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Discussion Starter · #1 ·
Hi, I've been trying to balance my aquarium and reduce algae but it's been 5 months and I'm still getting lots of diatom algae and another type I can't identify.

My tank measurements are: 20 inches wide, 10 high and 10 deep.
My lighting is one single T8 bulb that sits on top of the tank, I figured this would place it under low lighting.
The substrate is JBL Manado which is inert porous clay.
I have a small submersible filter that I tilt to the side so it produces a current around the tank.
I have 3 bumblebee gobies and recently added some ramshorn snails.

I'm currently dosing with JBL Proscape Microelements and JBL NPK.
For low light the recomended dose is 1ml for every 100L so I'm dosing 0,3ml of each.
I dose once a week after a 60% water change. Lights are on for 8h/day. I have low light plants.

I'm having trouble with diatom algae and another type of brown algae I can't identify, I'm having more algae now than I used to have when I was dosing with micronutrients only.

What else could I do to get the algae under control? Thank you in advance I'd appreciate any advice you could offer.
 

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Hi, I've been trying to balance my aquarium and reduce algae but it's been 5 months and I'm still getting lots of diatom algae and another type I can't identify.

My tank measurements are: 20 inches wide, 10 high and 10 deep.
My lighting is one single T8 bulb that sits on top of the tank, I figured this would place it under low lighting.
The substrate is JBL Manado which is inert porous clay.
I have a small submersible filter that I tilt to the side so it produces a current around the tank.
I have 3 bumblebee gobies and recently added some ramshorn snails.

I'm currently dosing with JBL Proscape Microelements and JBL NPK.
For low light the recomended dose is 1ml for every 100L so I'm dosing 0,3ml of each.
I dose once a week after a 60% water change. Lights are on for 8h/day. I have low light plants.

I'm having trouble with diatom algae and another type of brown algae I can't identify, I'm having more algae now than I used to have when I was dosing with micronutrients only.

What else could I do to get the algae under control? Thank you in advance I'd appreciate any advice you could offer.
Have you considered scaling back more on the ferts or stoping all together? What plants do you have? Another thing to consider maybe is, how old is that t8 bulb? Just a thought.

Edit: post a picture of what you are dealing with as it will help a lot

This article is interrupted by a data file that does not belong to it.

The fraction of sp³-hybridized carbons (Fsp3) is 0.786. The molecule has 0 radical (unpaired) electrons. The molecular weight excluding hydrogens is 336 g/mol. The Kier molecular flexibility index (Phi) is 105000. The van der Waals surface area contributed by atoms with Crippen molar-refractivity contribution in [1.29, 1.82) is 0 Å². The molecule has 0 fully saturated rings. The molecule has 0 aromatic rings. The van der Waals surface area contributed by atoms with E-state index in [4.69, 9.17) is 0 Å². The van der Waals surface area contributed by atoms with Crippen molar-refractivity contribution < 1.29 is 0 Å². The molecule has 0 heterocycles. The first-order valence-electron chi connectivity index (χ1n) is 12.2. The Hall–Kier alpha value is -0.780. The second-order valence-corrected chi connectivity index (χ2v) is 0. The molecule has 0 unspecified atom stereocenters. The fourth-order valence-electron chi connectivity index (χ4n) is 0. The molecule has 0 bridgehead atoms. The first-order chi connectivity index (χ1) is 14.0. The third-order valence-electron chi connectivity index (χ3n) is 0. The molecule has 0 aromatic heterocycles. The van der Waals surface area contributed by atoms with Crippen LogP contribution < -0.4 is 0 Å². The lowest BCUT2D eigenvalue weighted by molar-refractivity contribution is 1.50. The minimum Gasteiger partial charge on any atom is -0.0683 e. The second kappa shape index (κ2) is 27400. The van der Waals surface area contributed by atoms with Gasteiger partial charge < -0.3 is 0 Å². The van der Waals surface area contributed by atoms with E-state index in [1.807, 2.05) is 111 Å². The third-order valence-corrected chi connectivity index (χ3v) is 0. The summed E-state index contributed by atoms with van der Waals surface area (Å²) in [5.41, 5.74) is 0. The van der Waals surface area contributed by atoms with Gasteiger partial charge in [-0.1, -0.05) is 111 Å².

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do you have any pictures of the other type of algae?? With diatom I heard it can last up to a year before it starts to get under control or go away...60% seems like a big water change..and its a what 15g tank?? the filter might be to small where its just recycling itself when you put the new water in..I use to have the same problem when i would do a 50% water change and clean my filters at the same time because there wasnt another good bacteria and it would just start a mini cycle all over again
 

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Discussion Starter · #4 ·
Thank you both for replying so fast.

Yes I'll probably reduce the ferts to 0.2ml but I'd like to keep fertilizing as the plants are green and healthy at the new leaves where they're free of algae. I first set up the tank last summer; I started without any ferts and the amount of algae was crazy, then I started adding micronutrients and the algae reduced a lot but the leaves looked pale and unhealthy, 4 months ago I started dosing with macros aswell and I'm getting a little more algae than before but plants look healthier.

Sorry I forgot to say the plants I have: hygro polysperma, crypts, jungle vals, ludwigia repens and anacharis (to soak up nutrients).
The bulb is currentlly 5 months old and I have to get a new one this month, oh and the fixture has no reflector so maybe I don't have enough light?

I'll try to get some pictures later of the algae, it is rough and hard to get off the leaves but it doesn't look like BBA.

The tank is 33L like 7-8 gallons, I thought I had to make a 50% water change weekly to remove the remaining ferts and start over¿ but you're right 60% is too much. I've tested for ammonia and nitrite to see if the water change produced any spike but it doesn't, also I clean the bio media like every 4 months or so, I just change the filter floss as that's what catches most of the detritus
 

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Never ever clean bio-media. The floss is to keep dirt out of the bio-media. Clean the floss, but not the bio-media.
If the tank is 10" tall and you have at least some substrate then the bulb could be 8"
from the bottom of the tank. Try reducing how long it's on for a month.
You only need to do larger water changes if you are doing like three doses of each of